As you can see, these things aren’t harmless. Even though I was a believer in “complementary medicine” – combining alternative medicine with conventional medicine – this is still junk and still causes harm. Many people believe that complementary is the best of both worlds and the reasonable middle-ground approach. But the fact is that these methods still don’t work, so it can still cause harm, even if combined with real medicine. Even though I no longer partake in alt med, it still has negative consequences in my life. While it’s true that science-based medicine can have side effects and be costly, at least it’s tested and peer reviewed for efficacy and safety. And it works. The things I endured with alt med were all for nothing.
When I argue with my friends about alternative medicine, I don’t do it for malicious reasons. I speak out because I don’t want others to go through what I did. And I do it because I understand why people believe these things, so I hope it will help to speak from experience.
Please feel free to list any other credible sources I may have missed and to share your own experiences in the comments. Thank you.
By simply being who he is and doing what he does, Snoop is more social justice than us all.
Top – Snoop getting his hair braided in “Gin and Juice”.
Middle – Snoop shows off his manicure. He does not care about the ‘gender binary’.
Bottom – Korean artist Psy and Snoop get drunk in their music video, “Hangover”.
In all seriousness, I’m so excited that Psy and Snoop did a song together. The video was posted on YouTube on June 8. At the time I’m typing this, it has already been viewed 78+ million views.
Here is the new video for my song, “Faith is a Slippery Pig” featuring the spoken word of Peter Boghossian – philosophy professor at Portland State University – from his book, A Manual for Creating Atheists.
Download the song for free on SoundCloud.
This past Sunday, June 15, 2014, I attended a great talk by skeptical activist Professor Robert Blaskiewicz at the Center for Inquiry in Hollywood. Many of you know him through the weekly video podcast Virtual Skeptics, his blog posts on JREF Swift and Committee for Skeptical Inquiry, his work on the Skeptical Humanities blog, and his websites exposing the Burzynski Clinic. And that was what his talk was about: He went into detail about the harm that the Burzynski Clinic in Houston, TX – led by Stanislaw Burzynski – has caused and what we can do about it.
Stanislaw Burzynski is a physician based out of Houston who administers a chemotherapy called “antineoplastons.” They have never, in 36 years, demonstrated efficacy or safety. Nonetheless, Burzynski charges patients hundreds of thousands of dollars for this unproven treatment. The way that it is framed is that they are entering “clinical trials,” but the man has never, ever published the final results of a single clinical trial…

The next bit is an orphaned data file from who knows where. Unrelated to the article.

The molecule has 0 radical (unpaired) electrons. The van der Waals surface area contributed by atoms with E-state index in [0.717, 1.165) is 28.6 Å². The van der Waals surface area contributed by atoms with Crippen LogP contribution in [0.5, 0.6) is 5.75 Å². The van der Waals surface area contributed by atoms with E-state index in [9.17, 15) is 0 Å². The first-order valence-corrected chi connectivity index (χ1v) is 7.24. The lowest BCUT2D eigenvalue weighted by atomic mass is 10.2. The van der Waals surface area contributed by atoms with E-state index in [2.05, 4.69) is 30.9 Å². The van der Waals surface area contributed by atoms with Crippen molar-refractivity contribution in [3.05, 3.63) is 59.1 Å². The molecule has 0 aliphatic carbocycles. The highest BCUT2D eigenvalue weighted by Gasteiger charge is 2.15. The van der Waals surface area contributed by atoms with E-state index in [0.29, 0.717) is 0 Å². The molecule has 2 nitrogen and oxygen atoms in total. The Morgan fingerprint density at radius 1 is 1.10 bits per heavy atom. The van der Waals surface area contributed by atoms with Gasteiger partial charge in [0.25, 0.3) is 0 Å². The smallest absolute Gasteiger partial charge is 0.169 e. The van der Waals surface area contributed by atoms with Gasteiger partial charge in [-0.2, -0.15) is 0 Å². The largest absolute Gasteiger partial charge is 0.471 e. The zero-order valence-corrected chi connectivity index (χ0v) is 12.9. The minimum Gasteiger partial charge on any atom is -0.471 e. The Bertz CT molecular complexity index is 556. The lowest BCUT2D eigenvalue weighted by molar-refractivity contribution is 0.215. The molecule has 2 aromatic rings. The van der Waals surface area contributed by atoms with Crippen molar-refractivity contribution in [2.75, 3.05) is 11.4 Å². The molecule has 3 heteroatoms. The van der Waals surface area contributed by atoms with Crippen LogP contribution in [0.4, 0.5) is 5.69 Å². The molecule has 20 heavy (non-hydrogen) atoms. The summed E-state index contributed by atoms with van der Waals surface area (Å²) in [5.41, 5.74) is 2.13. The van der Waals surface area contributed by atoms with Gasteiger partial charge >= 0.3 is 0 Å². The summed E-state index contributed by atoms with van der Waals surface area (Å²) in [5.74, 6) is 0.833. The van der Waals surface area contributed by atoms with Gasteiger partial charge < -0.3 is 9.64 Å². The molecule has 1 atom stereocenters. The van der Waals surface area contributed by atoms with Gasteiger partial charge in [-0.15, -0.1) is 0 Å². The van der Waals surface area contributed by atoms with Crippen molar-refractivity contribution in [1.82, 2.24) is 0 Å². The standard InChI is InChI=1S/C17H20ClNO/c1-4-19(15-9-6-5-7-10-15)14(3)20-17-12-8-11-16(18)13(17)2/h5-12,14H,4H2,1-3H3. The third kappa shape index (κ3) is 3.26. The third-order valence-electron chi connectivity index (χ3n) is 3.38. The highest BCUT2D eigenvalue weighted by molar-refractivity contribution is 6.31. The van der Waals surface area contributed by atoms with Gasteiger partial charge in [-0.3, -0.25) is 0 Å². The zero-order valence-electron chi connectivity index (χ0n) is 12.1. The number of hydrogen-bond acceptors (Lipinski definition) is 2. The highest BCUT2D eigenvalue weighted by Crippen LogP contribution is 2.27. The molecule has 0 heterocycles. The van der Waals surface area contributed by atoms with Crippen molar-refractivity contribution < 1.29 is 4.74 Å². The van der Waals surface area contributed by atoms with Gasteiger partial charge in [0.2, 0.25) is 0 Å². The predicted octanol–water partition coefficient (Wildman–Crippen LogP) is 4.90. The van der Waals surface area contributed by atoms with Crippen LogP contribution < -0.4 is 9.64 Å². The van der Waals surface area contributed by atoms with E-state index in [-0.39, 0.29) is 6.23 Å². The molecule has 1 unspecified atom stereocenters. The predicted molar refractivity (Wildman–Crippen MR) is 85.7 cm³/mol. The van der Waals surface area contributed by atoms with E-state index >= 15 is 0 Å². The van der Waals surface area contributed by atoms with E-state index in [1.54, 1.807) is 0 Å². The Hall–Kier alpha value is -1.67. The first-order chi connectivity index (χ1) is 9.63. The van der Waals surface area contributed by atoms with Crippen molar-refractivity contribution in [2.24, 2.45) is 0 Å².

He is not a trained oncologist, but he is treating cancer. He posits a novel mechanism for cancer (a patient’s lack of antineoplastons) that is unrecognized in the medical literature as a cause. His ANP is marketed as an alternative to chemotherapy, but he gives patients chemo cocktails mixed with “terrifying” doses of sodium phenylbutyrate, mixtures that have not been adequately tested for safety and which causes hypernatremia in his patients. He has sold ANP not only as a cancer treatment, but also as an HIV treatment, an unjustified action for which he was severely disciplined by the Texas Medical Board. – TOBPG
If you caught his powerful talk at TAM 2013, his CFI talk covered some of the same information. However, much has happened since then. Notably, USA Today ran a critical piece on Burzynski in November 2013. Prior to this article, the media attention on the clinic was more on human interest stories and less on consumer protection pieces, which Professor Blaskiewicz mentioned in his CSI piece. Not only was this media attention a means to inform current or potential patients of the negative aspects of the unproven cancer treatments, it has helped skeptics and other activists in writing to legislators. The Houston Cancer Quack website had existed about a year prior to the USA Today article, but after the article was published, the call to action became stronger.
Also prior to USA Today was the professor’s website called The Other Burzynski Patient Group. The clinic’s own website features stories of a select few patients giving positive reviews. TOBPG site has instead given a voice to the many more who have been harmed by the unproven treatments and of avoiding science-based treatments at evidence-based clinics. This not only gives the victims and their loved ones a voice, but it is viewable to the public and can be found by potential patients wanting to look up information on the clinic.